UK's special M&A relationship with US is "unbreakable", says Bank of America Merrill Lynch's global chief

 
William Turvill
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EU Referendum - Signage And Symbols
The UK voted to leave the European Union on 23 June 2016 (Source: Getty)

The US and UK’s “special relationship” in mergers and acquisitions (M&A) is “unbreakable”, a top American dealmaker said today, amid concerns Brexit could harm British companies’ attractiveness.

Steve Baronoff, chairman of global M&A at Bank of America Merrill Lynch, also played down concerns around what President Donald Trump could mean for US deals.

Trump has sparked fear among dealmakers over some of his statements on M&A. For instance, in the run-up to the election, he vowed to block AT&T’s Time Warner takeover.

Read more: Trump can’t break the Special Relationship

“From a US perspective, you have to really separate the tweeter from the person who’s actually getting to deals done on a case-by-case basis,” Baronoff said at a Thomson Reuters conference in London today.

“So at the top, you have somebody who’s a political animal, but if you actually look at the team he’s put in place – whether that’s Tillerson or Cohn… or Wilbur Ross – these are very free market, rational, thoughtful people.”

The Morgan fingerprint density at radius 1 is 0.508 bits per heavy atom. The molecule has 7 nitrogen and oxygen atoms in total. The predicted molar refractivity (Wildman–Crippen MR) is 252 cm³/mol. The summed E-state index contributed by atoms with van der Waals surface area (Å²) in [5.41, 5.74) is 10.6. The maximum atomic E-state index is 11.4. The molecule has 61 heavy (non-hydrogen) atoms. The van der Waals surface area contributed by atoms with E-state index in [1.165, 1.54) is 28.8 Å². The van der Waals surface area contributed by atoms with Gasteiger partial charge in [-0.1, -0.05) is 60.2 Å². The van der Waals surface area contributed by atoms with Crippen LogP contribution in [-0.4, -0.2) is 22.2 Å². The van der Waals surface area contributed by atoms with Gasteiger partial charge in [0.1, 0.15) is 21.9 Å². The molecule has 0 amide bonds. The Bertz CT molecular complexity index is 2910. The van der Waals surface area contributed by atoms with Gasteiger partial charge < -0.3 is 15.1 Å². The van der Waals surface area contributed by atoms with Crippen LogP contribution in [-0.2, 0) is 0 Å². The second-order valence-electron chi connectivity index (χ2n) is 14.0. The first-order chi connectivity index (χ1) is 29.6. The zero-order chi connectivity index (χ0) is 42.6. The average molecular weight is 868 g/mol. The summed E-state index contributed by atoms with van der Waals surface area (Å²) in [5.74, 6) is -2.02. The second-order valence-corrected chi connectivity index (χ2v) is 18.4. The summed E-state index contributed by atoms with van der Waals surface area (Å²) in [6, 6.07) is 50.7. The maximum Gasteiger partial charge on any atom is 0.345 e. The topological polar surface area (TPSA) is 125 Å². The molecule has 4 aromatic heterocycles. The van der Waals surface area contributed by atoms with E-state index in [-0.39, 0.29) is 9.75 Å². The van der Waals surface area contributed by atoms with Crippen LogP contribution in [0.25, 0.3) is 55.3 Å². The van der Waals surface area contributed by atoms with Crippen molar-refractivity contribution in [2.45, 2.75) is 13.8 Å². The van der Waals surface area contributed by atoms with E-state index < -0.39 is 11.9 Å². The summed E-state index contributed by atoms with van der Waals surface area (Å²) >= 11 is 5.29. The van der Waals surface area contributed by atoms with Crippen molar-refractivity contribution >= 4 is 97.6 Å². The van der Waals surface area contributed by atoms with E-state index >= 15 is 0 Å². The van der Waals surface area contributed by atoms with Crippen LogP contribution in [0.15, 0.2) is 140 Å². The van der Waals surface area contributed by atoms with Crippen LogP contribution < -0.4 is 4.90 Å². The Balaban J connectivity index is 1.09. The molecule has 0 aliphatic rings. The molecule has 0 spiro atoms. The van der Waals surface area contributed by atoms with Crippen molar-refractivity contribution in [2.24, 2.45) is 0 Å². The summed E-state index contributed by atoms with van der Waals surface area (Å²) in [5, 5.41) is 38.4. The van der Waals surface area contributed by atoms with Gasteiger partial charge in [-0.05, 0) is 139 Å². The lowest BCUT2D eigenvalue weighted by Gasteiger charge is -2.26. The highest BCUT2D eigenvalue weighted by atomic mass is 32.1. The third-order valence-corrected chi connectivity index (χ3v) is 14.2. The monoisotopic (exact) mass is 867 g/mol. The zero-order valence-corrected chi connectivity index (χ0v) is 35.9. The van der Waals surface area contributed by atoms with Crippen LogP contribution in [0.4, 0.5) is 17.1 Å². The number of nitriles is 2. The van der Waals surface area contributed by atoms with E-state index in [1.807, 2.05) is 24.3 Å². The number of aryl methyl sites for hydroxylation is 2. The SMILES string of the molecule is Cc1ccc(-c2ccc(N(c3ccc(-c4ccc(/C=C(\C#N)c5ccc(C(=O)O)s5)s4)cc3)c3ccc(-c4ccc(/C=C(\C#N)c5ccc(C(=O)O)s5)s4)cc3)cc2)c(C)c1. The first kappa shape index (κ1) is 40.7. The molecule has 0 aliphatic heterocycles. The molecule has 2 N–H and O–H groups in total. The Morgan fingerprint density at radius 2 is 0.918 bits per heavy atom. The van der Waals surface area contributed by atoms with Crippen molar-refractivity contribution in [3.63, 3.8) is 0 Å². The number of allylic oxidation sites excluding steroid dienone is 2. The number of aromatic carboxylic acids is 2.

On the UK-US relationship, Baronoff added: “From my perspective, that special relationship comes from the bottom up. It comes from the people, it comes from the shared culture, it comes from all of the executives having interaction back and forth.

“And that relationship, I think, is unbreakable. It may ebb and flow a little bit based on who’s running the country at that time.”

Read more: M&A activity within EU reaches 10-year high

Also speaking at the event, Karen Cook, chairman of investment banking at Goldman Sachs, suggested UK M&A activity could be held up due to political uncertainty after the General Election.

“I think we’ve got a period of uncertainty ahead of us,” she said. “I don’t see this uncertainty being resolved very quickly. Maybe it does, I hope it does.

“But so long as uncertainty is there in a material way in terms of what our negotiating position is on Brexit, I don’t see that as particularly positive for M&A in the UK, in the short-term.”

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